Get out of your head and just lift the weight || Coach Wes Kimball
Many times as we approach a lift we become our own worst enemy. Our minds fill with anxiety, fear of failure, and perhaps frustration as we try to accomplish the task at hand. Our intentions are good, but the inability to control our thoughts many time impedes our physical capabilities. Today, I’m going to go over a couple of “mind tricks” I’ve developed over the years to help in one of the most common scenarios we see in the gym: lifting weights.
My general rule of thumb here is the heavier the lift, the less you can think about what is happening. An example of this would be on a back squat if I’m lifting below 80% I’m going to be focusing on allot of elements of the lift.
Is my breathing sequence correct?
Am I tight through my core?
Is the weight distributed correctly in my feet?
Am I “spreading the floor” with my feet so my glutes are involved? etc.
Even in an exercise as simple as the back squat there are several moving parts and conscious effort needs to be directed to the movement to make sure things are on point. However the trick is stripping away that conscious thought as you get heavier and heavier. At 80-90% you can only focus on 2 maybe 3 elements of the lift, and once you get into the 90% to max zone you simply have to trust your training and focus all you mental effort into one thing. In our back squat example your focus should 100% be on being as aggressive as possible.
The problem is athletes, and especially novice athletes tend to approach this backwards. They go into “autopilot” and pay little attention to weights that are light and “easy” as they build to the heavier sets. Then once the bar becomes heavy enough to “notice” the athlete begins to over analyze and micro manage the movement. By the time max loads are reached fear, self doubt, and anxiety have taken over. Resulting in the athlete’s thoughts impeding their ability to reach the speeds necessary to perform a maximum load.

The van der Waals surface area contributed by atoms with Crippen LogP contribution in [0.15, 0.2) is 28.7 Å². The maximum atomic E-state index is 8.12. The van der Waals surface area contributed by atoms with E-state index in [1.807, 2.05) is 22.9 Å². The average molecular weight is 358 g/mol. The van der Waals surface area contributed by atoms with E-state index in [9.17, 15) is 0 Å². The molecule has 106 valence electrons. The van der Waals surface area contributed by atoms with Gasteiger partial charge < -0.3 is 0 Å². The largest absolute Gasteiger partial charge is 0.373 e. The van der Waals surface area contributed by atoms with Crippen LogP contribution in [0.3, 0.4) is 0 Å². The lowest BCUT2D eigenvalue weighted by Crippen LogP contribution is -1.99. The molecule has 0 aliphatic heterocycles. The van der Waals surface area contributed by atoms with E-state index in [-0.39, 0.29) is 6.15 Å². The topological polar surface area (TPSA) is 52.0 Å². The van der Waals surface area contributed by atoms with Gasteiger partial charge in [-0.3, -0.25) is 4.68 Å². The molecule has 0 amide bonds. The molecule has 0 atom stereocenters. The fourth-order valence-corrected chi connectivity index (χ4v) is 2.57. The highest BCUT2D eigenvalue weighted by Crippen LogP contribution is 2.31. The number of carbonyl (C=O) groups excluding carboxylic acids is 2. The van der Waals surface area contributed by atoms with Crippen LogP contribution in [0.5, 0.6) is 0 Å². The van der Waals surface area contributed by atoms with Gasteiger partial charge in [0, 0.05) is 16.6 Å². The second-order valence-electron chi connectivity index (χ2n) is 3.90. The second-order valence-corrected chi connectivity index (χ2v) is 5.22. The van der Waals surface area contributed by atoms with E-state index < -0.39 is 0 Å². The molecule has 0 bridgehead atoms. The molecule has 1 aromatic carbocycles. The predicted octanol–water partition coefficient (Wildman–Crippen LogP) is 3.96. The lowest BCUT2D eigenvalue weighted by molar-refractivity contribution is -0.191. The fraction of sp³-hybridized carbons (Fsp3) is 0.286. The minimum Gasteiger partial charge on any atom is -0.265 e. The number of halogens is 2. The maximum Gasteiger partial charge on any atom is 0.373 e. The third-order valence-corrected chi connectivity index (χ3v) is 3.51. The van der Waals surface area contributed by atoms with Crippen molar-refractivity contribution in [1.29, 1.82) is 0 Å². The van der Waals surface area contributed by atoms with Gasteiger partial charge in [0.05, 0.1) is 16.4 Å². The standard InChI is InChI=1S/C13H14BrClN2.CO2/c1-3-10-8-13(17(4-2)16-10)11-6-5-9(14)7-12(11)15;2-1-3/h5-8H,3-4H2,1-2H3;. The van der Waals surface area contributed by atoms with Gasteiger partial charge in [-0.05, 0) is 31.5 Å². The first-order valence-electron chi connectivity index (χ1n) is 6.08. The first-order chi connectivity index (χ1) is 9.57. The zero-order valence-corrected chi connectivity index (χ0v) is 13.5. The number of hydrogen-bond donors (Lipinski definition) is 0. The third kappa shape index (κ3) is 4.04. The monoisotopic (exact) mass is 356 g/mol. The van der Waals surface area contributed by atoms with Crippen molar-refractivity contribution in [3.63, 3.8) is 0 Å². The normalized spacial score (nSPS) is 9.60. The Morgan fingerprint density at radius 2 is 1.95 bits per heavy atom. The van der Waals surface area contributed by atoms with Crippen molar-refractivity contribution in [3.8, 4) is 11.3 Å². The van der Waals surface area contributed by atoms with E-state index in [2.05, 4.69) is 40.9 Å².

While our example above is a back squat this concept becomes more important the more complex a lift is. In simpler slower lifts (squats, deadlifts, etc) you can get away with more conscious thought at heavier loads, than you can in more complex faster lifts (snatch, clean & jerk). That’s why when I coach an Olympic lift my cues to my athlete become simpler the heavier the weight is. I might start with something like “stand longer, and keep you shoulders over the bar” and then move to cues like “tighter”, “more legs”, “more aggressive”, “big throw”, etc. If athletes are trying to think of multiple individual actions of the lift then they are for sure going to be moving to slow to be successful.
In closing, here are a few tips to keep your focus simple during a lift:
- Visualize don’t think. Before you step up to the bar visualize what a successful lift will look and feel like.
- Focus on single word actions. Fast, close, aggressive are all “thoughts” that can be beneficial at max loads. If you can’t say it in the time it take to do it then it’s most likely to complex a thought to be helpful.
- Practice. Conscious thought and effort is very important in mastering lifts just not beneficial at max loads. This is why we program submaximal lifts often, so you can practice doing things correctly and your body reacts appropriately when the weight gets heavy. So don’t blow off the light sets, and don’t try to go heavier when it’s not prescribed. Use that time to practice all the various components of a lift and be disciplined enough to make them picture perfect.